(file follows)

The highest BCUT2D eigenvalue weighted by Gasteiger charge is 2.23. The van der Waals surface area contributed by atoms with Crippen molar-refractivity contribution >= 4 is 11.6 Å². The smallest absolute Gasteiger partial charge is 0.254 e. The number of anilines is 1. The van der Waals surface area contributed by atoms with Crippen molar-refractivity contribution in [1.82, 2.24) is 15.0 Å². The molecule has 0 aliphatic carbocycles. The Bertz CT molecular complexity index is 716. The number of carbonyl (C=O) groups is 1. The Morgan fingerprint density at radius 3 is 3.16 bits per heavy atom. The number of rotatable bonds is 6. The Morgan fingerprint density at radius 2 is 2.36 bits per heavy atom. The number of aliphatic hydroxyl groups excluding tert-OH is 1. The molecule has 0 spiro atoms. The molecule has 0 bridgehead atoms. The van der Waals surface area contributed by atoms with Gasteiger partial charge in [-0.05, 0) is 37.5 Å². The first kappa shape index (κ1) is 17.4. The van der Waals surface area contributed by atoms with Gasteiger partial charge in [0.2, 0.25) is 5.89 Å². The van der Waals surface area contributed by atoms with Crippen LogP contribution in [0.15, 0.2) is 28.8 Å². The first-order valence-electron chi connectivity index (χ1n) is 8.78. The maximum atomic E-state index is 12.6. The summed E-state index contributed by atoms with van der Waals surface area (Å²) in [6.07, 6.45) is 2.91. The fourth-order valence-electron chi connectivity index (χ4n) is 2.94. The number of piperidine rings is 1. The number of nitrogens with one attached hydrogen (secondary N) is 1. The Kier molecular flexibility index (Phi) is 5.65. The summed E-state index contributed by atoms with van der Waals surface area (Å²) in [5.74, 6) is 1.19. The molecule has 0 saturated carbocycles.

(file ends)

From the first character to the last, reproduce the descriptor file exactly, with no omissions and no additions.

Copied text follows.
The highest BCUT2D eigenvalue weighted by Gasteiger charge is 2.23. The van der Waals surface area contributed by atoms with Crippen molar-refractivity contribution >= 4 is 11.6 Å². The smallest absolute Gasteiger partial charge is 0.254 e. The number of anilines is 1. The van der Waals surface area contributed by atoms with Crippen molar-refractivity contribution in [1.82, 2.24) is 15.0 Å². The molecule has 0 aliphatic carbocycles. The Bertz CT molecular complexity index is 716. The number of carbonyl (C=O) groups is 1. The Morgan fingerprint density at radius 3 is 3.16 bits per heavy atom. The number of rotatable bonds is 6. The Morgan fingerprint density at radius 2 is 2.36 bits per heavy atom. The number of aliphatic hydroxyl groups excluding tert-OH is 1. The molecule has 0 spiro atoms. The molecule has 0 bridgehead atoms. The van der Waals surface area contributed by atoms with Gasteiger partial charge in [-0.05, 0) is 37.5 Å². The first kappa shape index (κ1) is 17.4. The van der Waals surface area contributed by atoms with Gasteiger partial charge in [0.2, 0.25) is 5.89 Å². The van der Waals surface area contributed by atoms with Crippen LogP contribution in [0.15, 0.2) is 28.8 Å². The first-order valence-electron chi connectivity index (χ1n) is 8.78. The maximum atomic E-state index is 12.6. The summed E-state index contributed by atoms with van der Waals surface area (Å²) in [6.07, 6.45) is 2.91. The fourth-order valence-electron chi connectivity index (χ4n) is 2.94. The number of piperidine rings is 1. The number of nitrogens with one attached hydrogen (secondary N) is 1. The Kier molecular flexibility index (Phi) is 5.65. The summed E-state index contributed by atoms with van der Waals surface area (Å²) in [5.74, 6) is 1.19. The molecule has 0 saturated carbocycles.